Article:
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HICKS: Can’t we battle bullying without politics?
If there’s one thing virtually everyone can agree on, it’s that bullying is bad.
In fact, a recent survey commissioned by Care.com, a caregiver referral company, revealed that bullying is the No. 1 concern of parents of school-aged children — even more so than the fear of kidnapping.
We’re all more aware of, and alarmed by, the social aggression, cruelty and violence that confront too many of our children and teens. And that’s no surprise. If you’ve ever watched a son or daughter struggle to cope with the inexplicably mean behavior of his or her peers, you know why this is such an emotionally charged issue.
In fact, in its most recent survey of American teens, the Josephson Institute of Ethics discovered that roughly 60 percent of the teens surveyed said they have been bullied at some point, while about 90 percent said they have bullied others.
To say bullying is rampant is an understatement.
You would think this is one issue that couldn’t possibly be injected with a political agenda — the safety of our children is a universal value of all parents. Alas, bullying is now a cornerstone of the gay rights agenda.
Thanks to the aggressive hijacking of the bullying crisis for political motives, the problem is only going to get worse.
Last week, students at Hartford High School in Hartford, Conn., made headlines by walking out of a theatrical performance called “Zanna, Don’t!” The performance was funded for presentation in the high school by Leadership Greater Hartford’s Quest program, in partnership with another nonprofit, True Colors.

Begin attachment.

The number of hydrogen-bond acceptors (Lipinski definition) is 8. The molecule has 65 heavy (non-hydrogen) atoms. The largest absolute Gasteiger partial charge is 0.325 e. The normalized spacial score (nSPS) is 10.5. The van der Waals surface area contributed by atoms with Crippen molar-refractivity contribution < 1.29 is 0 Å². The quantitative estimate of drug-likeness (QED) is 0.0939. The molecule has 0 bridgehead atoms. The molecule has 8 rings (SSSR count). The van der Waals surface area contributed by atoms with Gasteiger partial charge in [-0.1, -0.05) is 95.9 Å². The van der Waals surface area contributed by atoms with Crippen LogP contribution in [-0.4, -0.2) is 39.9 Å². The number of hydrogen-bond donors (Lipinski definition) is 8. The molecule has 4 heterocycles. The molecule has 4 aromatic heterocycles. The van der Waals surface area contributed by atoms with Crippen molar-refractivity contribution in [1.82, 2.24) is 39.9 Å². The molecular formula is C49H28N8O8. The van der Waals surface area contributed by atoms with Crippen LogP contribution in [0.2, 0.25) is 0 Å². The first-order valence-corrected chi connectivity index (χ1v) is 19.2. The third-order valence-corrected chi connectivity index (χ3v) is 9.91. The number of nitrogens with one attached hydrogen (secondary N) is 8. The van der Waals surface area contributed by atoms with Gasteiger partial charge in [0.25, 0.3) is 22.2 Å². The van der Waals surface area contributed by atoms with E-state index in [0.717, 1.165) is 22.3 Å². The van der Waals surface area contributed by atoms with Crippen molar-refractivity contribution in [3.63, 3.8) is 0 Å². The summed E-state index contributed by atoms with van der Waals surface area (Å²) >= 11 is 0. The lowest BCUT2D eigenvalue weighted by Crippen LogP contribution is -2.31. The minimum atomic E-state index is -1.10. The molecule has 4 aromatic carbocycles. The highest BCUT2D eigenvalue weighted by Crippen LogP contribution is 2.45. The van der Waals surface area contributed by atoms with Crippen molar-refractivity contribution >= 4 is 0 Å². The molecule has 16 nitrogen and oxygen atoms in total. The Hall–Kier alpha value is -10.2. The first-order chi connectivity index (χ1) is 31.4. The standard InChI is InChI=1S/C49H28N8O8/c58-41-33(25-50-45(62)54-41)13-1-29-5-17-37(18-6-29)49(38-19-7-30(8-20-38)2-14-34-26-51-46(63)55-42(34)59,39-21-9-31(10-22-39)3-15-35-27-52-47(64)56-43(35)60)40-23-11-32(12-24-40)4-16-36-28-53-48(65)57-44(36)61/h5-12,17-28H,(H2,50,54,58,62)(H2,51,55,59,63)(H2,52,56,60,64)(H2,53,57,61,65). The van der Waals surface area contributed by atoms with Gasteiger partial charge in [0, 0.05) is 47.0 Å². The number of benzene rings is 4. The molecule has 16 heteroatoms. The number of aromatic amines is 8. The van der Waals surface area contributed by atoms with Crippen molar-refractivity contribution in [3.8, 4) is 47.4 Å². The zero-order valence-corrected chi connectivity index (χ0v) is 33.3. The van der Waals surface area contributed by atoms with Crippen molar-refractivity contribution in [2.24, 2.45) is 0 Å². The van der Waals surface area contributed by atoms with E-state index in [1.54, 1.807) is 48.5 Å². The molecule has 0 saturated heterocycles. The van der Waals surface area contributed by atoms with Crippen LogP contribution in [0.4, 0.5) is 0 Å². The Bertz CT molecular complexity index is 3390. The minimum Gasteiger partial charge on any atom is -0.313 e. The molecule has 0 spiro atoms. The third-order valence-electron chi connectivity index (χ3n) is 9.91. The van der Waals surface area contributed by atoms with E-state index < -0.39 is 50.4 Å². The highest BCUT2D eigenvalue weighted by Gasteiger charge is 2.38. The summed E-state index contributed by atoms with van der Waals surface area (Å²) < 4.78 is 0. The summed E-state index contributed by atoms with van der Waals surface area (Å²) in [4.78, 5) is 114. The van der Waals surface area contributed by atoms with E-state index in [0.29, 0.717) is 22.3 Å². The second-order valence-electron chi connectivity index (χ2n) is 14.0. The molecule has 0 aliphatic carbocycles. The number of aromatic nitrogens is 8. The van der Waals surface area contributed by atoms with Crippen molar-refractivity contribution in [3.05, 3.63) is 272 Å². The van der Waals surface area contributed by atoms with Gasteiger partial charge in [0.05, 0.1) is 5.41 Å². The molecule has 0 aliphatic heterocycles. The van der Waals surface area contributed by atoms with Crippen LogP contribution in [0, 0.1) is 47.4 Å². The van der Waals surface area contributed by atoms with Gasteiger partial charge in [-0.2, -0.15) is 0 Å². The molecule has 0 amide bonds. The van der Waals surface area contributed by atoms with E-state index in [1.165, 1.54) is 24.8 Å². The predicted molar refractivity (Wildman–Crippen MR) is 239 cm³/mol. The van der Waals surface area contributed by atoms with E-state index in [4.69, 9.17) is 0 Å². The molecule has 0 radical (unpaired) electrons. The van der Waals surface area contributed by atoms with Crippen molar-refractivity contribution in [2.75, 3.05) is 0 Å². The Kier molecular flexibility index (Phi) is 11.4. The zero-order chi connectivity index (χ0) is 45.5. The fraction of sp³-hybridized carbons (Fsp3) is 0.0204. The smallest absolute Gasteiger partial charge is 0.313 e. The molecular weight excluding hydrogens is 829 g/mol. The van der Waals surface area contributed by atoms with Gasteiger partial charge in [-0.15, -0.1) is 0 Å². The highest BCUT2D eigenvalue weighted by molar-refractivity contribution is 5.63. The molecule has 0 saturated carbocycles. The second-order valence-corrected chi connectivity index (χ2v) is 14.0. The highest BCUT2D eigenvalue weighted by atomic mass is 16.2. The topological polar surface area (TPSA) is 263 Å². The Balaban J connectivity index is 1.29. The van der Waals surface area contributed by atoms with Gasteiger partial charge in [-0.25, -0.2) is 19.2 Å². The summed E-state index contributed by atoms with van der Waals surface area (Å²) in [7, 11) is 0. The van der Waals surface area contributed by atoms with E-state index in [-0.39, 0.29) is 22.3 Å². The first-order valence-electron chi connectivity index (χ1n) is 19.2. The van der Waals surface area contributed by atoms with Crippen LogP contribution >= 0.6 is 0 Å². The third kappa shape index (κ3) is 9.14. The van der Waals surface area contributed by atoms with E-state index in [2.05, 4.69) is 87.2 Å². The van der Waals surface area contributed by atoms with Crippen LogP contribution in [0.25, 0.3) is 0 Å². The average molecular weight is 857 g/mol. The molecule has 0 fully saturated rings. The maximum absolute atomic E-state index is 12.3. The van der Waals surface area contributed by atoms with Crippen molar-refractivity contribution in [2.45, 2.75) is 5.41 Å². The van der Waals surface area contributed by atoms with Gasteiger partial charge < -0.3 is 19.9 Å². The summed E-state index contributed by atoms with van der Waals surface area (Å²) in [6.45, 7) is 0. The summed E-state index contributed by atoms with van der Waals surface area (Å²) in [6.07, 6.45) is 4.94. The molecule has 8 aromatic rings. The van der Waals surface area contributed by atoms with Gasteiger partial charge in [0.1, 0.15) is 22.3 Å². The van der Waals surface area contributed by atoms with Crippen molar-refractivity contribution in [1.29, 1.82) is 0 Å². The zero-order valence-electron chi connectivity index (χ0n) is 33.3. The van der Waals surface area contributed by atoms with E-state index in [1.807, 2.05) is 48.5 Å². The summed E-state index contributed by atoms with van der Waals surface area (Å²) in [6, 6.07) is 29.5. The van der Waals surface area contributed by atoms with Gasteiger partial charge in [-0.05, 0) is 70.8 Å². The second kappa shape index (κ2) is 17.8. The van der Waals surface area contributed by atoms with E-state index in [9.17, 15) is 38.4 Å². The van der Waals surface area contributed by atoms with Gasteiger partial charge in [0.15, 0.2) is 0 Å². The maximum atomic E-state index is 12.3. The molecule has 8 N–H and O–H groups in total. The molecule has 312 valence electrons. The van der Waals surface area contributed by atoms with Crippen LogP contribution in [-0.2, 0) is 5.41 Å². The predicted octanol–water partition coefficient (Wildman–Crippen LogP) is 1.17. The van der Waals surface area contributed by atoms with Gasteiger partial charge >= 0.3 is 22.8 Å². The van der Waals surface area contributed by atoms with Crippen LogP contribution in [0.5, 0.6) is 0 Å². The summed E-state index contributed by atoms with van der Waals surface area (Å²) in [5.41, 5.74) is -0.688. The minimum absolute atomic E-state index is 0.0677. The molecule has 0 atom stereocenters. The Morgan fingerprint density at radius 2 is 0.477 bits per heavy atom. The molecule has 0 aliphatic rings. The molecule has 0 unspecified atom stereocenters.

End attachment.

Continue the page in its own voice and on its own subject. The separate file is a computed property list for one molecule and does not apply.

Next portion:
The gay advocacy musical imagines a world in which heterosexuals are an oppressed minority and being straight is tantamount to social exclusion. By presenting an “opposite reality,” the play seeks to promote acceptance of LGBT students and thereby reduce bullying.
The students who walked out (media reports note they were mostly young men and largely members of the high school football team) were put off by a scene in the production that included “same-sex affection.” When two male cast members kissed onstage, audience members were said to have shouted in disgust and bolted from the auditorium.
Not exactly the reaction the school’s administration hoped for.
Hartford Principal David Chambers is reported to have warned the student body that the production would include such a scene. Some students asked in advance to be excused from attending the play, but Mr. Chambers said no. He also weighed, but rejected, the idea of alerting parents of the upcoming production and offering them an opportunity to excuse their children from attending.
So much for parental authority.
Despite the negative response by a large group of students and subsequent complaints from several parents, another Hartford principal, Adam Johnson, declared the production a success and was quoted as saying, “This is as important of a topic to discuss as anything in math, anything in social studies. I’m completely glad we did it.”
But the theory — that kids will cease to belittle students of nonconforming sexuality because of early sensitivity training — will only put more teens and young adults at risk of bullying, depression and suicide. Youths don’t need to be taught about sexual preference. They need to be taught right from wrong.
© Copyright 2013 The Washington Times, LLC. Click here for reprint permission.
About the Author
By Tom Fitton
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